Authorities are investigating whether New Zealand should follow California's lead and make it a criminal offence to impersonate others including politicians on the internet, notably via Twitter and Facebook.

California has passed legislation making it a crime to "harm, intimidate, threaten or defraud" through the internet or other electronic means. The offence carries a fine of up to US$1000 ($1350), a year in jail or both.

"Our identity is one of the most personal things we have, and when someone misuses that it seems there ought to be some sort of deterrence," the law's author, State Senator Joe Simitian, told BBC News.

Senator Simitian's legislation updates century old laws written when "no one could have anticipated Facebook or Twitter or even email - all of which are ripe for the kind of online impersonation this bill seeks to address".

The Privacy Commission recently highlighted the Californian legislation, and Assistant Privacy Commissioner Katrine Evans yesterday told the Weekend Herald the issue was among several being considered by the Law Commission.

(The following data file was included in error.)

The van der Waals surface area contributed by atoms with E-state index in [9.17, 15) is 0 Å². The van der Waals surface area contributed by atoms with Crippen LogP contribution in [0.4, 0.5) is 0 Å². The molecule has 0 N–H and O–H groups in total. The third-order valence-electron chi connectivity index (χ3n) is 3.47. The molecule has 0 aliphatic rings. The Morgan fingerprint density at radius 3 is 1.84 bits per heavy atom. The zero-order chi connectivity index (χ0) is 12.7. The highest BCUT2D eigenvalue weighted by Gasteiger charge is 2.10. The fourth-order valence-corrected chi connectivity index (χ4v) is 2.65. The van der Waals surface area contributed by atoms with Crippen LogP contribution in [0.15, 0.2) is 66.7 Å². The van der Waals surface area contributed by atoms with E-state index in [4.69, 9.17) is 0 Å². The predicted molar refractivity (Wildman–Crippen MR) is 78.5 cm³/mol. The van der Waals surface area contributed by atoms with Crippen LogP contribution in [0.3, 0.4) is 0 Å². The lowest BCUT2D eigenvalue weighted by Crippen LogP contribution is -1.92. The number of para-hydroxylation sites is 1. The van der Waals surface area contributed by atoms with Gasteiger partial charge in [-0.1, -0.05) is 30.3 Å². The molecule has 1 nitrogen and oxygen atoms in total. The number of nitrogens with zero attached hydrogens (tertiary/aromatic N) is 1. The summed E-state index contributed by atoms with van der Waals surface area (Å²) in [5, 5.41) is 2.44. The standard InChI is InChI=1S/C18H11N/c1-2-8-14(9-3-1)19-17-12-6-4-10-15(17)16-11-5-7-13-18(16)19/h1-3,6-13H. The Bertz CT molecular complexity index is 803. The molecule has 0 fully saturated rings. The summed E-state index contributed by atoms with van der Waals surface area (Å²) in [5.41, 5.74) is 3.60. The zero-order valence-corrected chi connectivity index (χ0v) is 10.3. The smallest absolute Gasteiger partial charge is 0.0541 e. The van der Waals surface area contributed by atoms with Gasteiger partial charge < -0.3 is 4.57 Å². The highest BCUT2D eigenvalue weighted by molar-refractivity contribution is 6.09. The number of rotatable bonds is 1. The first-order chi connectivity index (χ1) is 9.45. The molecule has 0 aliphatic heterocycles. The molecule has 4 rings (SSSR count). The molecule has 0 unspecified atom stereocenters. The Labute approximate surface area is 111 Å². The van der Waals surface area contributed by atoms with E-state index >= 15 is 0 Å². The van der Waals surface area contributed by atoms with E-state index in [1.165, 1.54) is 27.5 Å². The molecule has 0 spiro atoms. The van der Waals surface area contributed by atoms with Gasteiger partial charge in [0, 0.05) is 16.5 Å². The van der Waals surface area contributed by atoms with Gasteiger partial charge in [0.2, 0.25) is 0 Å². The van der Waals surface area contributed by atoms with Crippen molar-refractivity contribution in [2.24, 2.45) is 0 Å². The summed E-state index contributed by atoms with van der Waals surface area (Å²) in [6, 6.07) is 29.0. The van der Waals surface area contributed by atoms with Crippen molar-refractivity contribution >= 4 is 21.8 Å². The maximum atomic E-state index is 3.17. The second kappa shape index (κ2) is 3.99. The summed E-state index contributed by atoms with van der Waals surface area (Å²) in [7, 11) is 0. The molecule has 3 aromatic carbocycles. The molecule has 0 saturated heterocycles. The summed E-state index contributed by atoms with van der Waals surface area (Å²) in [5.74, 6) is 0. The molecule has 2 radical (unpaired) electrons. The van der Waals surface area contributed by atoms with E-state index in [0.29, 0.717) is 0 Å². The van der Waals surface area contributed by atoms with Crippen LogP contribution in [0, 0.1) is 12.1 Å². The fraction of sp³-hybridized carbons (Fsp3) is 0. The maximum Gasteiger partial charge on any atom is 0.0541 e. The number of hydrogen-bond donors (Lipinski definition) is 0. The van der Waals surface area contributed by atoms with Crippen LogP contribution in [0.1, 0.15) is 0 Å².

The Privacy Commission would have input into that work.

The commission had some concerns about online identity impersonation but wanted to hear from the public to learn how much of a problem it was.

Ms Evans urged those affected by identity impersonation to complain to the commission.

She also advised people to do "vanity searches" on their own names to monitor what was being posted on the internet in their name.

Political blogger David Farrar said politicians - including Labour leader Phil Goff, Labour MP Shane Jones and Energy and Resources Minister Gerry Brownlee - had been targeted by online impersonators.

"There probably does need to be some sort of offence for serious impersonation buy I think it's very important to recognise the difference between parody and serious impersonation," he said.